Stop multitasking

It’s a well-known fact that multitasking is an invaluable skill to up your productivity. However, realistically, it’s a skill that most of us don’t have – and so this so-called productivity enhancer “multitasking” is a lie. Trying to concentrate on too many things at once and flitting from one task to the next can result in lost time and productivity. Commit to a certain task and get it done before you move on to the next one.

Take regular breaks

It may sound counterproductive, but taking regular breaks can actually increase your concentration levels and productivity. Taking a break when you feel you need it is one of the best ways to stay productive. Leaving a task and coming back to it with ‘new eyes’ and a fresh perspective has been proven to give you a more consistent level of performance throughout the day instead of peaks and troughs.

Stand ups

Everyone knows that meetings can be boring, you can find yourself dozing off, staring out of the window or doodling aimlessly on a notepad. According to an infographic by software developer Atlassian, the average worker attends 62 meetings a month and around half of those who attended considered their time wasted. One way to get around this is standing up. Standing meetings or stand ups tend to be quicker and more focused (around 5-15 minutes). The discomfort of standing is proven to result in improved levels of concentration, whereas the ‘community feel’ often equates to higher levels of group participation.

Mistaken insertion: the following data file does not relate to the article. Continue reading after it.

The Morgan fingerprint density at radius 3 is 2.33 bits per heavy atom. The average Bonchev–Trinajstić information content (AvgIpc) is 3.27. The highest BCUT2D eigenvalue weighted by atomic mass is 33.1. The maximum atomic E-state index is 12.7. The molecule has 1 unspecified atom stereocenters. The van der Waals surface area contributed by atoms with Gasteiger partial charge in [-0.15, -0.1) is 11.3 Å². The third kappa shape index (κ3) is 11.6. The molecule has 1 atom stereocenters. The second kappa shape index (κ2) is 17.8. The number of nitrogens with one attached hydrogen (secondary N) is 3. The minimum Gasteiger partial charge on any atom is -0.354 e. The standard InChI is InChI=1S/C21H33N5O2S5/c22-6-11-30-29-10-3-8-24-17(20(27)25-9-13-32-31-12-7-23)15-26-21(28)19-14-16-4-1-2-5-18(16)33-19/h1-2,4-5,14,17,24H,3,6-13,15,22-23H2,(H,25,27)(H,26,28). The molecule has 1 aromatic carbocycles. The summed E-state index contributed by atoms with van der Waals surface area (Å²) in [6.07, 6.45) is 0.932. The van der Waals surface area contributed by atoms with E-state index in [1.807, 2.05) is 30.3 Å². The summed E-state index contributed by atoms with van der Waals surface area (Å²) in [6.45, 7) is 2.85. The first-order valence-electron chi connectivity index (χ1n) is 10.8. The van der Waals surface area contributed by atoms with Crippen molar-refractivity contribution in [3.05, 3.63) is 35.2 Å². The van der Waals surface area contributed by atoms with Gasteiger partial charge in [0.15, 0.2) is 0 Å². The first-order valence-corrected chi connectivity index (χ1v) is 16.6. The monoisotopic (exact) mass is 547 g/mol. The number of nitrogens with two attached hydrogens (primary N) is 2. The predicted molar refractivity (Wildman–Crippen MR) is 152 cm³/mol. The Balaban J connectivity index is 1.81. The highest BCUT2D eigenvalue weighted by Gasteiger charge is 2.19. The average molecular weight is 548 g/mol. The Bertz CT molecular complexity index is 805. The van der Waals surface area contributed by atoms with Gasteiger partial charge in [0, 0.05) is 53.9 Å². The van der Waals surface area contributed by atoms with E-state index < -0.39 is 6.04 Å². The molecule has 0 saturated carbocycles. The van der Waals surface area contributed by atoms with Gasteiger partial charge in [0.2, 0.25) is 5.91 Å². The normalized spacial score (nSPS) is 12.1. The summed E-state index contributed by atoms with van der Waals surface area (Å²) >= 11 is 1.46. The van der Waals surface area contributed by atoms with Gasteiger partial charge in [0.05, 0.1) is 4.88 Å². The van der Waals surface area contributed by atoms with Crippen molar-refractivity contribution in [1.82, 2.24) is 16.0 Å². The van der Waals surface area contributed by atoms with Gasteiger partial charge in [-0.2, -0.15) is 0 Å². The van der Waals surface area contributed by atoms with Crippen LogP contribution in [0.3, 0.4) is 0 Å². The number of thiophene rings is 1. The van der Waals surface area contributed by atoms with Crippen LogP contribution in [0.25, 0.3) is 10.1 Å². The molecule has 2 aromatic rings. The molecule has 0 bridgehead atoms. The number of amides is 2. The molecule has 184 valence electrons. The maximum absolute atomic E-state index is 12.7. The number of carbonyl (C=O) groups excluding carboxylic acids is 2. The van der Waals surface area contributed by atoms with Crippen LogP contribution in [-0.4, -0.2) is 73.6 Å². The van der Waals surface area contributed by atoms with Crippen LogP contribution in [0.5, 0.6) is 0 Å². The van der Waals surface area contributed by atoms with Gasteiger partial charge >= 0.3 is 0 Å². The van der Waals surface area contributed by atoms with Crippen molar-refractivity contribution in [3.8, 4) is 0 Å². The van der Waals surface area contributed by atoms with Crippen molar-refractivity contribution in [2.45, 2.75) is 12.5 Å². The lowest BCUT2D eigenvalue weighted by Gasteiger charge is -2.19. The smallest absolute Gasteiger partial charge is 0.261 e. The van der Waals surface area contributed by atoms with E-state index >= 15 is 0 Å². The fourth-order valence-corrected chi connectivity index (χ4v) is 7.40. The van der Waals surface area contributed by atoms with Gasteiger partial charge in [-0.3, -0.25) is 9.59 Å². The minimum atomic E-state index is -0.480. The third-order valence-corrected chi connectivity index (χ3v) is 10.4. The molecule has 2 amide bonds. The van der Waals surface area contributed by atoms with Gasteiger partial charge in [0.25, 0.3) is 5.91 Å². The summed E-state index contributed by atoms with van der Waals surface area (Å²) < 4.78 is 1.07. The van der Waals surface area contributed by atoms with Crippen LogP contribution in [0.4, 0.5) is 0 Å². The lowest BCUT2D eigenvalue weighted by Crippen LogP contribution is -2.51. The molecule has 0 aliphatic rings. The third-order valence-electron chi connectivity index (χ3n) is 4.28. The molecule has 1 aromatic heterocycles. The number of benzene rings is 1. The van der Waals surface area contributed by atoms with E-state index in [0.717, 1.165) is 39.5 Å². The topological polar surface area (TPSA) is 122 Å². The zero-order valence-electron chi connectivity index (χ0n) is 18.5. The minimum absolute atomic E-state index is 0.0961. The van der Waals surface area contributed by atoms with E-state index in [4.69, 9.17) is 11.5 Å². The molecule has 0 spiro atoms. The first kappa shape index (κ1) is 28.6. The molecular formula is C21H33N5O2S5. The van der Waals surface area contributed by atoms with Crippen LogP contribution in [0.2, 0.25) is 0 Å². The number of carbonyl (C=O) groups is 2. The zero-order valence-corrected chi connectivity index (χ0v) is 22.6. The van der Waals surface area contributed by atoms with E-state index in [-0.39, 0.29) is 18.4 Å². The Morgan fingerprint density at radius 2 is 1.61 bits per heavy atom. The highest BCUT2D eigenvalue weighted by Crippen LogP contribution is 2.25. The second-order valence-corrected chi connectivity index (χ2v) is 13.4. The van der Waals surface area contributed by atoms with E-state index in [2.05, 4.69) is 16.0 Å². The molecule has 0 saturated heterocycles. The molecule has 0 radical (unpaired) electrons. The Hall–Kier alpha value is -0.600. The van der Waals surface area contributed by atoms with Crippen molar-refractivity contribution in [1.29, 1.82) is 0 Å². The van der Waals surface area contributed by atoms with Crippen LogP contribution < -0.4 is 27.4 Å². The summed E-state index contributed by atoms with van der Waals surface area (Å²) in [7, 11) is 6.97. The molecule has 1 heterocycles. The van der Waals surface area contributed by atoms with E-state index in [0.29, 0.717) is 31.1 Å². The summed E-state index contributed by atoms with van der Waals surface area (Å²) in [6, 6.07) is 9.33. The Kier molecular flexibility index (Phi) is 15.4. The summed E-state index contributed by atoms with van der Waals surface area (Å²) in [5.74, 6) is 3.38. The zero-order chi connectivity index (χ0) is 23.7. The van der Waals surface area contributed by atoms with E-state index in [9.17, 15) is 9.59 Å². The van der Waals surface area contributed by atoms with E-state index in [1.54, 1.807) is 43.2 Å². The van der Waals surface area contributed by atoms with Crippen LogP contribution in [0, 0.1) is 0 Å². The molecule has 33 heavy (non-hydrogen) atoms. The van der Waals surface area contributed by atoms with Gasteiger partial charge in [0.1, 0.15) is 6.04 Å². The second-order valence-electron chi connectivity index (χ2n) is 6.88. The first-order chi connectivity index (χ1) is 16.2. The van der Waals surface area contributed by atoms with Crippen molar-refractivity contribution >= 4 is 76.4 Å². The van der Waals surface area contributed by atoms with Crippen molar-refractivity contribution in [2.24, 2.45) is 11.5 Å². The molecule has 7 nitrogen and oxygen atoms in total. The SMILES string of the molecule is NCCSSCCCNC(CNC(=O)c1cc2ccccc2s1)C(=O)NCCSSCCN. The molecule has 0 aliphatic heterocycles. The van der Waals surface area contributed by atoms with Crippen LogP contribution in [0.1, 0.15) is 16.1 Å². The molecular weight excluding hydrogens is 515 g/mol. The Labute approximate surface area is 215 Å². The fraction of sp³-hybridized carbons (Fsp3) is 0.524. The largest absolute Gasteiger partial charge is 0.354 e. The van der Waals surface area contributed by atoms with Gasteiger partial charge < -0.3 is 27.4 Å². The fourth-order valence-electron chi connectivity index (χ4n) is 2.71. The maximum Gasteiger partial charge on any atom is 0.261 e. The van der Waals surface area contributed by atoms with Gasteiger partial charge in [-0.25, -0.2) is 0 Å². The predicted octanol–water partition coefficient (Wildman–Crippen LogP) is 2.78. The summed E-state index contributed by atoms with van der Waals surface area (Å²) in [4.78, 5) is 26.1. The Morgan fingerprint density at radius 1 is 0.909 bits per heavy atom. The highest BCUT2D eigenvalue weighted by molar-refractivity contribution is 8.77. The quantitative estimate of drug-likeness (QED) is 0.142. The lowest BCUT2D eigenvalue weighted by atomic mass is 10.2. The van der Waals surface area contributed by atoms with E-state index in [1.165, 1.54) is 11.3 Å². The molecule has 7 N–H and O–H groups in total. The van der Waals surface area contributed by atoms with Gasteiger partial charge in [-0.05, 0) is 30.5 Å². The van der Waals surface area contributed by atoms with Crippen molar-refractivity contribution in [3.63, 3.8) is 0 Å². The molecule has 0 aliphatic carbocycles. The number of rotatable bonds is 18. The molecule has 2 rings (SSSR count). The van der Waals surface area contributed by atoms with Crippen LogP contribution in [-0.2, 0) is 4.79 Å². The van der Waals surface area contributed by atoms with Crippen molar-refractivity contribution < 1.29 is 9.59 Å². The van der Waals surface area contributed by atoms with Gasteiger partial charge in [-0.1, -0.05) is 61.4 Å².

Keep on top of emails

Do you feel like you’re constantly drowning in a sea of emails, forever trying to get them down to zero? On average there are 304 emails sent per week and, according to research from Atlassian, the average office worker checks their emails 36 times an hour. This then results in 16 minutes of time spent re-focusing on what they were doing beforehand. Emails are important but don’t let them dictate your day: make sure you get what you need done before you dive into that inbox. Dedicate a set time to have a clear out, and from then on make sure you stay on top of them; unsubscribe to anything that isn’t useful, delete the old and deal with the new.

Minimize distractions